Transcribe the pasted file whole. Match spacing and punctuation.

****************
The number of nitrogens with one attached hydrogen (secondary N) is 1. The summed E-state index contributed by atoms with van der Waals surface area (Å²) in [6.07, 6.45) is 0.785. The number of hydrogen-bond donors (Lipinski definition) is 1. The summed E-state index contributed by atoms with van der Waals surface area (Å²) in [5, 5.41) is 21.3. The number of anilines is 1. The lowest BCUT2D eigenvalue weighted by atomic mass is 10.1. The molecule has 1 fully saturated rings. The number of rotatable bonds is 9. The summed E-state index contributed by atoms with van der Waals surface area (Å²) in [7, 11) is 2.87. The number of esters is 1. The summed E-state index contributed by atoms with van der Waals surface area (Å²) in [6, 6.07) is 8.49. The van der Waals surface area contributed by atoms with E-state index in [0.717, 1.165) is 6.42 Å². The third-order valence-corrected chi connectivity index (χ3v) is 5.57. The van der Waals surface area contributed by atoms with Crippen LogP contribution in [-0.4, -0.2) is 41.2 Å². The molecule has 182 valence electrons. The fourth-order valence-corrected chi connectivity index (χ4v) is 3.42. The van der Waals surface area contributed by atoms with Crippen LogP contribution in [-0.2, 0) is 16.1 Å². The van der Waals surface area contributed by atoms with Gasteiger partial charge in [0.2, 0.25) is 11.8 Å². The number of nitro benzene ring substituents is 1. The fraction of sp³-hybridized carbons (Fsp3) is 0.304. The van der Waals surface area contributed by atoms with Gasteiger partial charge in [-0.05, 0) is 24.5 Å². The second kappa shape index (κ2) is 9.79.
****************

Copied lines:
The number of nitrogens with one attached hydrogen (secondary N) is 1. The summed E-state index contributed by atoms with van der Waals surface area (Å²) in [6.07, 6.45) is 0.785. The number of hydrogen-bond donors (Lipinski definition) is 1. The summed E-state index contributed by atoms with van der Waals surface area (Å²) in [5, 5.41) is 21.3. The number of anilines is 1. The lowest BCUT2D eigenvalue weighted by atomic mass is 10.1. The molecule has 1 fully saturated rings. The number of rotatable bonds is 9. The summed E-state index contributed by atoms with van der Waals surface area (Å²) in [7, 11) is 2.87. The number of esters is 1. The summed E-state index contributed by atoms with van der Waals surface area (Å²) in [6, 6.07) is 8.49. The van der Waals surface area contributed by atoms with E-state index in [0.717, 1.165) is 6.42 Å². The third-order valence-corrected chi connectivity index (χ3v) is 5.57. The van der Waals surface area contributed by atoms with Crippen LogP contribution in [-0.4, -0.2) is 41.2 Å². The molecule has 182 valence electrons. The fourth-order valence-corrected chi connectivity index (χ4v) is 3.42. The van der Waals surface area contributed by atoms with Crippen LogP contribution in [-0.2, 0) is 16.1 Å². The van der Waals surface area contributed by atoms with Gasteiger partial charge in [0.2, 0.25) is 11.8 Å². The number of nitro benzene ring substituents is 1. The fraction of sp³-hybridized carbons (Fsp3) is 0.304. The van der Waals surface area contributed by atoms with Gasteiger partial charge in [-0.05, 0) is 24.5 Å². The second kappa shape index (κ2) is 9.79.